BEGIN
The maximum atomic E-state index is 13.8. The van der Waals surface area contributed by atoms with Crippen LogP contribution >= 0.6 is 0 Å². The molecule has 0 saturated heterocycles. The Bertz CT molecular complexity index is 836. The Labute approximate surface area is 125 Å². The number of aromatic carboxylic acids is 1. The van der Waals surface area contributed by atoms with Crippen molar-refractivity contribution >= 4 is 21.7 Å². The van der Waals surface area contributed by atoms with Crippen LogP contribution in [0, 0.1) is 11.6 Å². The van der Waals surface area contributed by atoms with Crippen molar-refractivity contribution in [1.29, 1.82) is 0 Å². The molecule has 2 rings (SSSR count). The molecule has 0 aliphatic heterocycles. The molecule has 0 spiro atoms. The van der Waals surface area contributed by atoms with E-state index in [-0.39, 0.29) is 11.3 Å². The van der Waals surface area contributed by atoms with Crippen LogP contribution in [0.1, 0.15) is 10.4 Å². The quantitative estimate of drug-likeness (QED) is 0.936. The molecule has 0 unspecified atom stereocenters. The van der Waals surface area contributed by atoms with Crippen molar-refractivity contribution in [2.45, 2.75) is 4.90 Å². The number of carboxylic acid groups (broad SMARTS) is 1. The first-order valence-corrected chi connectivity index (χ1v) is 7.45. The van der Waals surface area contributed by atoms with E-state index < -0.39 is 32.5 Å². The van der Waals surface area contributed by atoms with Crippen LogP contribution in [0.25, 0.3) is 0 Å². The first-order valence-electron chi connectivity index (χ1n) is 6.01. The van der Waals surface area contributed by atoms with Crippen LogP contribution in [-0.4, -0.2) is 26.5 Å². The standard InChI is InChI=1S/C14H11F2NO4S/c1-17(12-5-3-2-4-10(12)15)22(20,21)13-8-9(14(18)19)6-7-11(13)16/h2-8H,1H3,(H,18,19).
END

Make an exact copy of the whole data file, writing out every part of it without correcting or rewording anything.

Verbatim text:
The maximum atomic E-state index is 13.8. The van der Waals surface area contributed by atoms with Crippen LogP contribution >= 0.6 is 0 Å². The molecule has 0 saturated heterocycles. The Bertz CT molecular complexity index is 836. The Labute approximate surface area is 125 Å². The number of aromatic carboxylic acids is 1. The van der Waals surface area contributed by atoms with Crippen molar-refractivity contribution >= 4 is 21.7 Å². The van der Waals surface area contributed by atoms with Crippen LogP contribution in [0, 0.1) is 11.6 Å². The van der Waals surface area contributed by atoms with Crippen molar-refractivity contribution in [1.29, 1.82) is 0 Å². The molecule has 2 rings (SSSR count). The molecule has 0 aliphatic heterocycles. The molecule has 0 spiro atoms. The van der Waals surface area contributed by atoms with E-state index in [-0.39, 0.29) is 11.3 Å². The van der Waals surface area contributed by atoms with Crippen LogP contribution in [0.1, 0.15) is 10.4 Å². The quantitative estimate of drug-likeness (QED) is 0.936. The molecule has 0 unspecified atom stereocenters. The van der Waals surface area contributed by atoms with Crippen molar-refractivity contribution in [2.45, 2.75) is 4.90 Å². The number of carboxylic acid groups (broad SMARTS) is 1. The first-order valence-corrected chi connectivity index (χ1v) is 7.45. The van der Waals surface area contributed by atoms with E-state index < -0.39 is 32.5 Å². The van der Waals surface area contributed by atoms with Crippen LogP contribution in [0.25, 0.3) is 0 Å². The first-order valence-electron chi connectivity index (χ1n) is 6.01. The van der Waals surface area contributed by atoms with Crippen LogP contribution in [-0.4, -0.2) is 26.5 Å². The standard InChI is InChI=1S/C14H11F2NO4S/c1-17(12-5-3-2-4-10(12)15)22(20,21)13-8-9(14(18)19)6-7-11(13)16/h2-8H,1H3,(H,18,19).